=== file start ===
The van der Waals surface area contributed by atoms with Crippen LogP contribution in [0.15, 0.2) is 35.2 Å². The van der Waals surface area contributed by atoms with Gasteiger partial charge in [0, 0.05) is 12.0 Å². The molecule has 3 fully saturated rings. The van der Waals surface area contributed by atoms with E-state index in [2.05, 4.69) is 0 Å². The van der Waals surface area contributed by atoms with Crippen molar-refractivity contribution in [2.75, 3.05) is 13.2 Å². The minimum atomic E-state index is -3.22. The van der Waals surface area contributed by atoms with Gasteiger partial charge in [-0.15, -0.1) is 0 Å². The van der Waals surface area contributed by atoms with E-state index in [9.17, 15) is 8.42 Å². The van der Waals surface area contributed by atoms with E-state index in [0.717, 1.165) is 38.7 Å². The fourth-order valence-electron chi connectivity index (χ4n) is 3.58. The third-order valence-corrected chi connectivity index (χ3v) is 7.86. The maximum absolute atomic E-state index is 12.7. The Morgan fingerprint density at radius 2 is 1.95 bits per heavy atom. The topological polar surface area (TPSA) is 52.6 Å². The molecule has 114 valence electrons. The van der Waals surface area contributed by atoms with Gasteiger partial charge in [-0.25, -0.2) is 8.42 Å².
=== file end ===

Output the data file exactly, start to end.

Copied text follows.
The van der Waals surface area contributed by atoms with Crippen LogP contribution in [0.15, 0.2) is 35.2 Å². The van der Waals surface area contributed by atoms with Gasteiger partial charge in [0, 0.05) is 12.0 Å². The molecule has 3 fully saturated rings. The van der Waals surface area contributed by atoms with E-state index in [2.05, 4.69) is 0 Å². The van der Waals surface area contributed by atoms with Crippen molar-refractivity contribution in [2.75, 3.05) is 13.2 Å². The minimum atomic E-state index is -3.22. The van der Waals surface area contributed by atoms with Gasteiger partial charge in [-0.15, -0.1) is 0 Å². The van der Waals surface area contributed by atoms with E-state index in [9.17, 15) is 8.42 Å². The van der Waals surface area contributed by atoms with E-state index in [0.717, 1.165) is 38.7 Å². The fourth-order valence-electron chi connectivity index (χ4n) is 3.58. The third-order valence-corrected chi connectivity index (χ3v) is 7.86. The maximum absolute atomic E-state index is 12.7. The Morgan fingerprint density at radius 2 is 1.95 bits per heavy atom. The topological polar surface area (TPSA) is 52.6 Å². The molecule has 114 valence electrons. The van der Waals surface area contributed by atoms with Gasteiger partial charge in [-0.25, -0.2) is 8.42 Å².